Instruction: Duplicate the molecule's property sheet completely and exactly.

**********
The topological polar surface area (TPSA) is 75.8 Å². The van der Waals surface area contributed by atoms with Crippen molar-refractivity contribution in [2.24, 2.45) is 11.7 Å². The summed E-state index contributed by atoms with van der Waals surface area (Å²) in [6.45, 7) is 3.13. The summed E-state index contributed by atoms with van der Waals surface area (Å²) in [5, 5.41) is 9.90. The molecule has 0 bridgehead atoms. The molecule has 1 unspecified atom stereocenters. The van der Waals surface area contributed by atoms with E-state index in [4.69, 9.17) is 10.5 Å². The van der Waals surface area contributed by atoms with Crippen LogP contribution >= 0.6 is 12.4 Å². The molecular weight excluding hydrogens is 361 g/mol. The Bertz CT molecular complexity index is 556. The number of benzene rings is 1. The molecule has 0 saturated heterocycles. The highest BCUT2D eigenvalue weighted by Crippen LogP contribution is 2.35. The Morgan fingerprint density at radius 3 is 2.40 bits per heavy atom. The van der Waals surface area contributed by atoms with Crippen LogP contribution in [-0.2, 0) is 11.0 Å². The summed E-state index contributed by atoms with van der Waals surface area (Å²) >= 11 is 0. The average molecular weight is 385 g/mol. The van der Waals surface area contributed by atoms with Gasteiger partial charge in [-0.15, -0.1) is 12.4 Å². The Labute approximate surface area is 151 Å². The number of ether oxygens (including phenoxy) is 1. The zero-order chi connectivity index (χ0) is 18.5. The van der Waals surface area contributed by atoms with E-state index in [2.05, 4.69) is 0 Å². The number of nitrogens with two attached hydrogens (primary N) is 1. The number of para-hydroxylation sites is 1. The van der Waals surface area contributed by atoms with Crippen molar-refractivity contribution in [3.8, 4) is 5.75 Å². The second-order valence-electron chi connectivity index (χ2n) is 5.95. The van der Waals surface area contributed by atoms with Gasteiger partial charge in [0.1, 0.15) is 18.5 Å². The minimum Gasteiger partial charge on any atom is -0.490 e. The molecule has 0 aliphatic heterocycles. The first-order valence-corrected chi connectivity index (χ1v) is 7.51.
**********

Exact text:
The topological polar surface area (TPSA) is 75.8 Å². The van der Waals surface area contributed by atoms with Crippen molar-refractivity contribution in [2.24, 2.45) is 11.7 Å². The summed E-state index contributed by atoms with van der Waals surface area (Å²) in [6.45, 7) is 3.13. The summed E-state index contributed by atoms with van der Waals surface area (Å²) in [5, 5.41) is 9.90. The molecule has 0 bridgehead atoms. The molecule has 1 unspecified atom stereocenters. The van der Waals surface area contributed by atoms with E-state index in [4.69, 9.17) is 10.5 Å². The van der Waals surface area contributed by atoms with Crippen LogP contribution >= 0.6 is 12.4 Å². The molecular weight excluding hydrogens is 361 g/mol. The Bertz CT molecular complexity index is 556. The number of benzene rings is 1. The molecule has 0 saturated heterocycles. The highest BCUT2D eigenvalue weighted by Crippen LogP contribution is 2.35. The Morgan fingerprint density at radius 3 is 2.40 bits per heavy atom. The van der Waals surface area contributed by atoms with Crippen LogP contribution in [-0.2, 0) is 11.0 Å². The summed E-state index contributed by atoms with van der Waals surface area (Å²) >= 11 is 0. The average molecular weight is 385 g/mol. The van der Waals surface area contributed by atoms with Gasteiger partial charge in [-0.15, -0.1) is 12.4 Å². The Labute approximate surface area is 151 Å². The number of ether oxygens (including phenoxy) is 1. The zero-order chi connectivity index (χ0) is 18.5. The van der Waals surface area contributed by atoms with E-state index in [2.05, 4.69) is 0 Å². The number of nitrogens with two attached hydrogens (primary N) is 1. The number of para-hydroxylation sites is 1. The van der Waals surface area contributed by atoms with Crippen molar-refractivity contribution in [3.8, 4) is 5.75 Å². The second-order valence-electron chi connectivity index (χ2n) is 5.95. The van der Waals surface area contributed by atoms with Gasteiger partial charge in [0.1, 0.15) is 18.5 Å². The minimum Gasteiger partial charge on any atom is -0.490 e. The molecule has 0 aliphatic heterocycles. The first-order valence-corrected chi connectivity index (χ1v) is 7.51.